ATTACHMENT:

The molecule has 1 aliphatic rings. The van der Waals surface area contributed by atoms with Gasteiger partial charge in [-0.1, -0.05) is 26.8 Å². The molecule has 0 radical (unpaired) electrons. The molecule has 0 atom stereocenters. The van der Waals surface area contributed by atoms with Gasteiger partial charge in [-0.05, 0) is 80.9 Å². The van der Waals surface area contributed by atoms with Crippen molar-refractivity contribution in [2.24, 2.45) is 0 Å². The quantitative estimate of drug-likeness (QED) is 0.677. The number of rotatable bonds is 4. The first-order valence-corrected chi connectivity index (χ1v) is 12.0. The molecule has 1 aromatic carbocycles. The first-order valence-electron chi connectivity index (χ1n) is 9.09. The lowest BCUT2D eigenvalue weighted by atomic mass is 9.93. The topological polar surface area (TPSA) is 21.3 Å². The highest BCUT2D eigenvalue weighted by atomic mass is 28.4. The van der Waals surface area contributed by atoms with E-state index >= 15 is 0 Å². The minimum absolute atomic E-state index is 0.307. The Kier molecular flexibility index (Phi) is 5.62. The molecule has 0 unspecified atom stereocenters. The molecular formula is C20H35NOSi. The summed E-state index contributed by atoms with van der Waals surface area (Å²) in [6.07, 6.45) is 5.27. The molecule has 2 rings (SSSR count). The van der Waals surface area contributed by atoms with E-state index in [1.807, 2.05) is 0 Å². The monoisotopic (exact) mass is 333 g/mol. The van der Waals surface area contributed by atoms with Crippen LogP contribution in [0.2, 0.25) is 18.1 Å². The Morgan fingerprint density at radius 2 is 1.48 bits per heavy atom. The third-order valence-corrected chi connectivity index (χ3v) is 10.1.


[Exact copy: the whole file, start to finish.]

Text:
The molecule has 1 aliphatic rings. The van der Waals surface area contributed by atoms with Gasteiger partial charge in [-0.1, -0.05) is 26.8 Å². The molecule has 0 radical (unpaired) electrons. The molecule has 0 atom stereocenters. The van der Waals surface area contributed by atoms with Gasteiger partial charge in [-0.05, 0) is 80.9 Å². The van der Waals surface area contributed by atoms with Crippen molar-refractivity contribution in [2.24, 2.45) is 0 Å². The quantitative estimate of drug-likeness (QED) is 0.677. The number of rotatable bonds is 4. The first-order valence-corrected chi connectivity index (χ1v) is 12.0. The molecule has 1 aromatic carbocycles. The first-order valence-electron chi connectivity index (χ1n) is 9.09. The lowest BCUT2D eigenvalue weighted by atomic mass is 9.93. The topological polar surface area (TPSA) is 21.3 Å². The highest BCUT2D eigenvalue weighted by atomic mass is 28.4. The van der Waals surface area contributed by atoms with E-state index >= 15 is 0 Å². The minimum absolute atomic E-state index is 0.307. The Kier molecular flexibility index (Phi) is 5.62. The molecule has 0 unspecified atom stereocenters. The molecular formula is C20H35NOSi. The summed E-state index contributed by atoms with van der Waals surface area (Å²) in [6.07, 6.45) is 5.27. The molecule has 2 rings (SSSR count). The van der Waals surface area contributed by atoms with E-state index in [1.807, 2.05) is 0 Å². The monoisotopic (exact) mass is 333 g/mol. The van der Waals surface area contributed by atoms with Crippen LogP contribution in [0.2, 0.25) is 18.1 Å². The Morgan fingerprint density at radius 2 is 1.48 bits per heavy atom. The third-order valence-corrected chi connectivity index (χ3v) is 10.1.